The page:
Comparison of Levers and Internal Barriers in Flowers

Comparing the lever and other internal barriers in terms of forces needed to release or to overcome them points to the potential importance of the staminal lever as a mechanical barrier. In S. glutinosa, the force needed to trigger the staminal lever is lower by about 40% than the force necessary to pass the artificial proboscis through the additional internal barrier, built in this species by a hairy ring in the narrow part of the flower tube. This indicates that in terms of forces, the lever does not represent the main device to exclude insects from gaining access to the nectar, and, more likely, the narrow corolla tube with its hairy ring has this function in S. glutinosa.

The situation in S. sclarea is different. In this species (even after exclusion of the peak due to sticking events), the staminal lever is the main barrier in terms of the force required to protrude the artificial proboscis to the nectar at the flower base.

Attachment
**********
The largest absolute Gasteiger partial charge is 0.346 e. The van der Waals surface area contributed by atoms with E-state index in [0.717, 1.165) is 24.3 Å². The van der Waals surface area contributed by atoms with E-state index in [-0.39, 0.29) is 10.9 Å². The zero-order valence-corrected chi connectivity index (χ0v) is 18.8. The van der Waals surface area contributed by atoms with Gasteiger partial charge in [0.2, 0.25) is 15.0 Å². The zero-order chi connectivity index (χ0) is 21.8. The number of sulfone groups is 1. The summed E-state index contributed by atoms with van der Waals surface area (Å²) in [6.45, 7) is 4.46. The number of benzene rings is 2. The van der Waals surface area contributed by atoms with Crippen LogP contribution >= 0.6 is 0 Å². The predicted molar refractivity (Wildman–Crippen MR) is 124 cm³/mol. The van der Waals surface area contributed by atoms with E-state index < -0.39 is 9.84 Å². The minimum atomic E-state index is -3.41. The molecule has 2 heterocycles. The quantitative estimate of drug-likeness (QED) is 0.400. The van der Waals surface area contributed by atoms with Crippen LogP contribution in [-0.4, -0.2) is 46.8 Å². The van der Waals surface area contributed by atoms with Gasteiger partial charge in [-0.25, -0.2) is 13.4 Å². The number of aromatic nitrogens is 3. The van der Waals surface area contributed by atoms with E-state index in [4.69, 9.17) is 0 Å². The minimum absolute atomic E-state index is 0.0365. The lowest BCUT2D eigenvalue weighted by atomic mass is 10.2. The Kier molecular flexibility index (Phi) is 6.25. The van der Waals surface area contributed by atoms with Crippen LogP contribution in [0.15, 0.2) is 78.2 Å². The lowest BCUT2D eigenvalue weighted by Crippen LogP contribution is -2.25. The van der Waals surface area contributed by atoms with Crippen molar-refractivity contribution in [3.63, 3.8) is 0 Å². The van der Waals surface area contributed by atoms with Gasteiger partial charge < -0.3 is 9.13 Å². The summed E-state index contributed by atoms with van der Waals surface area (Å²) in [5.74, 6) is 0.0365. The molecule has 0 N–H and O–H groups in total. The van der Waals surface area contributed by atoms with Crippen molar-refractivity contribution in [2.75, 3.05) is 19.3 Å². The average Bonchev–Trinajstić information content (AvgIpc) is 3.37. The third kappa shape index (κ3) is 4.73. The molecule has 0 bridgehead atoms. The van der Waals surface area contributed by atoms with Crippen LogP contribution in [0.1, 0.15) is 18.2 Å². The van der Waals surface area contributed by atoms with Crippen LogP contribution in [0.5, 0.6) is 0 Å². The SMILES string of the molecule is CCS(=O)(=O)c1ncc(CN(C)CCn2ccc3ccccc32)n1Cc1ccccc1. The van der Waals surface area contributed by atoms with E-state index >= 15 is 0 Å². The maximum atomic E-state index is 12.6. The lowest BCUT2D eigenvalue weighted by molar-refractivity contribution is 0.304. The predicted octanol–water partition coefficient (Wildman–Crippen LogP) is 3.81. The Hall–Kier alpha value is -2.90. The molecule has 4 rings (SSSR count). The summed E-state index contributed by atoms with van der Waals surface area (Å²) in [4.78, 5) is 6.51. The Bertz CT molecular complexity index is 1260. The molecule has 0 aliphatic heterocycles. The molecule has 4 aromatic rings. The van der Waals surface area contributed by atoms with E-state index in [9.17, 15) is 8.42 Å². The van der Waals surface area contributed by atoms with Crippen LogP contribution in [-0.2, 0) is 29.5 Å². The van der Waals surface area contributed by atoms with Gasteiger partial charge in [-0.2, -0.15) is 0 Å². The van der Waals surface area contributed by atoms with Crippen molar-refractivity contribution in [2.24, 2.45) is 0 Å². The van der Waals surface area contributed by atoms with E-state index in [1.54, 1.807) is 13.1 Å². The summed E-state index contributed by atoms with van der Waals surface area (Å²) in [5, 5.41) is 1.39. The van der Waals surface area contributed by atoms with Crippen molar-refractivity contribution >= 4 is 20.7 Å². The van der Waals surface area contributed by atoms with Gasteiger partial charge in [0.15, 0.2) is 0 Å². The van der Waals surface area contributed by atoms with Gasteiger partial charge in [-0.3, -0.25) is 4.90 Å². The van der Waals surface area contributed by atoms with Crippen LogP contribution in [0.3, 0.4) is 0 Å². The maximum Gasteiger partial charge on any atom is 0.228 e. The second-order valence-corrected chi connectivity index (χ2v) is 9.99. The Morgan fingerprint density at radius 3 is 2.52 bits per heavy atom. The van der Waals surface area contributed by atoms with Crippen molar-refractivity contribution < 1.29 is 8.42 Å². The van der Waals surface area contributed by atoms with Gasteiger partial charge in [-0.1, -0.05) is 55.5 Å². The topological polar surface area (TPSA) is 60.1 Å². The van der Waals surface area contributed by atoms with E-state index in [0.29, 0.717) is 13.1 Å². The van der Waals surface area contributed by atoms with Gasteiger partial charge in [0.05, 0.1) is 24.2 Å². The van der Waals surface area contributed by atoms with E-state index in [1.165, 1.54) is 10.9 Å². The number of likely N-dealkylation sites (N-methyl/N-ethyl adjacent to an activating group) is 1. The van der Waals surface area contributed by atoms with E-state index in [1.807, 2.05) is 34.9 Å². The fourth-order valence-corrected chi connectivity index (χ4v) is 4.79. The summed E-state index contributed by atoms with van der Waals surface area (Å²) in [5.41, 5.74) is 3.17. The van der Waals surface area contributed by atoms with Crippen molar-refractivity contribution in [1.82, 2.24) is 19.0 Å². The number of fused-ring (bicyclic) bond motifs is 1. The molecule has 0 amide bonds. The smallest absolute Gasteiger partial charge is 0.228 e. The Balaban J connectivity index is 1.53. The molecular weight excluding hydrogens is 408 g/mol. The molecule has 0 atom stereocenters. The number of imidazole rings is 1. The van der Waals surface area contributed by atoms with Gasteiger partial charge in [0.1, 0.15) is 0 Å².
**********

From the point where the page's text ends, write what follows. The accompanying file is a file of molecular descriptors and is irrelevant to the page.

ClaBen-Bockhoff et al. [21] measured the forces that are necessary to trigger the levers of eight Salvia species; three of these species were also included in this analysis. The previously published values are identical to those found in our present studies [in brackets] for two species: S. pratensis 2.98 ± 2.43 mN (n = 1140) [2.7 ± 0.3 mN (n = 28)] and S. glutinosa 1.47 ± 1.05 mN (n = 780) [1.6 ± 0.8 mN (n = 10)]. The only exception is S. sclarea for which a tentative value of 31.8 mN based on two measurements was given previously by ClaBen-Bockhoff et al. [21]. This is much higher than the value of 5.2 ± 3.0 mN (n = 43) for the more detailed measurements presented in this paper. This difference might be due to the possibility that the actual release of the staminal lever is very difficult to distinguish from the sticking event at the sculptured sterile lever base that caused the large force peak in the present measurements.

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